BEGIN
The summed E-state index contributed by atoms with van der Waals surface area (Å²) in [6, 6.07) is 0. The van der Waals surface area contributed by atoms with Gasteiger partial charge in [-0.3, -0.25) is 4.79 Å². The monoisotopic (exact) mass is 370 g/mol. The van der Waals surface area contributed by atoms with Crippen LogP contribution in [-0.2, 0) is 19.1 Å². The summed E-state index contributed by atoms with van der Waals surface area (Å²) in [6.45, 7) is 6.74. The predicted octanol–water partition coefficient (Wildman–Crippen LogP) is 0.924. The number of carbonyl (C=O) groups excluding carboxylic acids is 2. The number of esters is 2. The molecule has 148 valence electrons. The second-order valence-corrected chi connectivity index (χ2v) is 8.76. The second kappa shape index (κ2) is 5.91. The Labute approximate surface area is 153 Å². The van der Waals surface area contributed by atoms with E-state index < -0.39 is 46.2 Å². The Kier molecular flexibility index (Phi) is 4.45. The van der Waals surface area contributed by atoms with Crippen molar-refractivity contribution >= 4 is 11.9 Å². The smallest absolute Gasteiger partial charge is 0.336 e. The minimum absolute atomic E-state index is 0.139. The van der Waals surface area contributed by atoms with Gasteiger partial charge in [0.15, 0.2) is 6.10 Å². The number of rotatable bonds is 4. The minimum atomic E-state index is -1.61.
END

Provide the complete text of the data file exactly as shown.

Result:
The summed E-state index contributed by atoms with van der Waals surface area (Å²) in [6, 6.07) is 0. The van der Waals surface area contributed by atoms with Gasteiger partial charge in [-0.3, -0.25) is 4.79 Å². The monoisotopic (exact) mass is 370 g/mol. The van der Waals surface area contributed by atoms with Crippen LogP contribution in [-0.2, 0) is 19.1 Å². The summed E-state index contributed by atoms with van der Waals surface area (Å²) in [6.45, 7) is 6.74. The predicted octanol–water partition coefficient (Wildman–Crippen LogP) is 0.924. The number of carbonyl (C=O) groups excluding carboxylic acids is 2. The number of esters is 2. The molecule has 148 valence electrons. The second-order valence-corrected chi connectivity index (χ2v) is 8.76. The second kappa shape index (κ2) is 5.91. The Labute approximate surface area is 153 Å². The van der Waals surface area contributed by atoms with E-state index < -0.39 is 46.2 Å². The Kier molecular flexibility index (Phi) is 4.45. The van der Waals surface area contributed by atoms with Crippen molar-refractivity contribution >= 4 is 11.9 Å². The smallest absolute Gasteiger partial charge is 0.336 e. The minimum absolute atomic E-state index is 0.139. The van der Waals surface area contributed by atoms with Gasteiger partial charge in [0.15, 0.2) is 6.10 Å². The number of rotatable bonds is 4. The minimum atomic E-state index is -1.61.